Bruce Seaman, an economist at Georgia State’s Andrew Young School of Policy Studies, said he was not troubled with the methodology of the study.
The report took care not to count jobs twice and also used commonly accepted input-output models to show the known relationships between industries (Basically, the output from one industry become inputs in another but must be adjusted not to exaggerate the impact).
That said, Seaman wondered about the service station employees, who primarily are not working as pump attendants or mechanics. Especially at stations with stores, those workers are apt to run the cash registers, do janitorial work or even cook.
"Those jobs are more accurately convenience store retail jobs," Seaman said.
The BLS codes back up that assessment, listing those positions as retail, versus the mining or production jobs expected in oil and gas.
Lyon said PwC included those gas station positions as a best estimate of companies and jobs that exist only because of the gas and oil industry.
Reid Porter, a spokesman at API, agreed, adding "What happens in the oil and natural gas industry reverberates throughout the entire economy."
The American Petroleum Institute recently released a series of press releases, drawing attention to the economic impact of the oil and gas industry on every state.
Georgia, it said, has 141,600 jobs provided or supported by oil and gas.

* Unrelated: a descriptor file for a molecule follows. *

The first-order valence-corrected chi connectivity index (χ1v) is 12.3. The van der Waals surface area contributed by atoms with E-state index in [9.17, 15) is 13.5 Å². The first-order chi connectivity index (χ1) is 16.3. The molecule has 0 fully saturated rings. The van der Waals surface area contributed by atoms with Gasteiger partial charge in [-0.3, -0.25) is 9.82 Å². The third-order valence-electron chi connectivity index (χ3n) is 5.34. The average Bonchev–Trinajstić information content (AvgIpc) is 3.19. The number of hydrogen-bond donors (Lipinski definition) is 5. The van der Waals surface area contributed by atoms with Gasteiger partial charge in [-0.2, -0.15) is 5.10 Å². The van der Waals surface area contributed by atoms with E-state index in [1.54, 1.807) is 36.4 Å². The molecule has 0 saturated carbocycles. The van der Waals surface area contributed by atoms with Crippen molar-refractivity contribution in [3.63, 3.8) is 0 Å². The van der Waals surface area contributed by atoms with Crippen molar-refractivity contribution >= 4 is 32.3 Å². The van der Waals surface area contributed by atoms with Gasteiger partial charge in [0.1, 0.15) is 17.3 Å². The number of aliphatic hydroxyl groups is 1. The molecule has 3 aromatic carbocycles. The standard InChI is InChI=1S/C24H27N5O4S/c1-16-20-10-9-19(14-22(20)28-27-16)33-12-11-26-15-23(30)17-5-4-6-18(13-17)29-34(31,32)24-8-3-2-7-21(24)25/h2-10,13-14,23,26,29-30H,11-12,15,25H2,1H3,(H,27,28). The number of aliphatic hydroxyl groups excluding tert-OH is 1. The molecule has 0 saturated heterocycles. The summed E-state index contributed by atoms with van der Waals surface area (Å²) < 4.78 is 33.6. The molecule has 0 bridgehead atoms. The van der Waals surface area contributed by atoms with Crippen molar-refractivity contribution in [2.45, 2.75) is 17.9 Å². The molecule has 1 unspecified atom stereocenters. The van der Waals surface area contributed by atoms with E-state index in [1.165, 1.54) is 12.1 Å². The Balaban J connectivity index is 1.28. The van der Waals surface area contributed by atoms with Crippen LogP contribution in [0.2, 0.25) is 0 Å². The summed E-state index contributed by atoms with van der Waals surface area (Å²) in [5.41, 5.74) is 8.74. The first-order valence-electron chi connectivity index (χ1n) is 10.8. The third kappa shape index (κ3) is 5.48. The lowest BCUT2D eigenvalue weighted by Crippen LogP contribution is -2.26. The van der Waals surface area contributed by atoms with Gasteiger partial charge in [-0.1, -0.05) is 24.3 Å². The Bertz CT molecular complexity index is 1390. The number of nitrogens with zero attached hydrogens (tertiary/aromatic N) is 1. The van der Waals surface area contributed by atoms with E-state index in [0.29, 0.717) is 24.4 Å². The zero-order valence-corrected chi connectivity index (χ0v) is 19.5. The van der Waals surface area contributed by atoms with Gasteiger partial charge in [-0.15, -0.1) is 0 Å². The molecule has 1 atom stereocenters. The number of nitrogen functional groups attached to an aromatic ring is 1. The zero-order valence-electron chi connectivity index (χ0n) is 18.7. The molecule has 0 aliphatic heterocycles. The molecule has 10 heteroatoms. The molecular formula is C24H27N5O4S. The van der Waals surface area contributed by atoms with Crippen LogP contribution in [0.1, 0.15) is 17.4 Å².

A 2011 report by PricewaterhouseCoopers backs up the number by looking at direct positions in the industry, supportive jobs and, accounting for most of the workers, all of the positions created from the industry and its supply chain.
The math and economics are right – to a point. But careful examination of the report shows that 68 percent of the jobs counted as directly working in the oil and gas industry could just as easily be classified as retail workers.
Adjusting the base number up by 29,146 workers, then, amplifies the number of jobs that support the industry or caters to its whims.
The report is clear that it counts those positions, though. And the claim takes care to say the industry "supports" that large number of workers.
It’s accurate, but somewhat misleading. We rate the claim Mostly True.
American Petroleum Institute, Energizing Georgia, Aug. 27, 2015
American Petroleum Institute, Georgia oil and natural gas industry estimates, Aug. 27, 2015
American Petroleum Institute, Energy Tomorrow blog, August 2015
American Petroleum Institute, Energy and the States, August 2015
PricewaterhouseCoopers, Economic Impacts of the Oil and Natural Gas Industry on the U.S. Economy in 2011, July 2013
U.S. Bureau of Economic Analysis, Regional Data Tables, Total full-time and part-time employment by industry, Georgia 2011, accessed Sept. 16, 2016
Atlanta Journal-Constitution, "North Georgia becomes a hunting ground for natural gas," Oct. 7, 2015
Interview Drew Lyon, principal and leader of national economics and statistics group at PricewaterhouseCoopers, Oct. 5, 2015
Interview, Bruce Seaman, professor of economics, Georgia State University Andrew Young School of Policy Studies, Oct. 7, 2015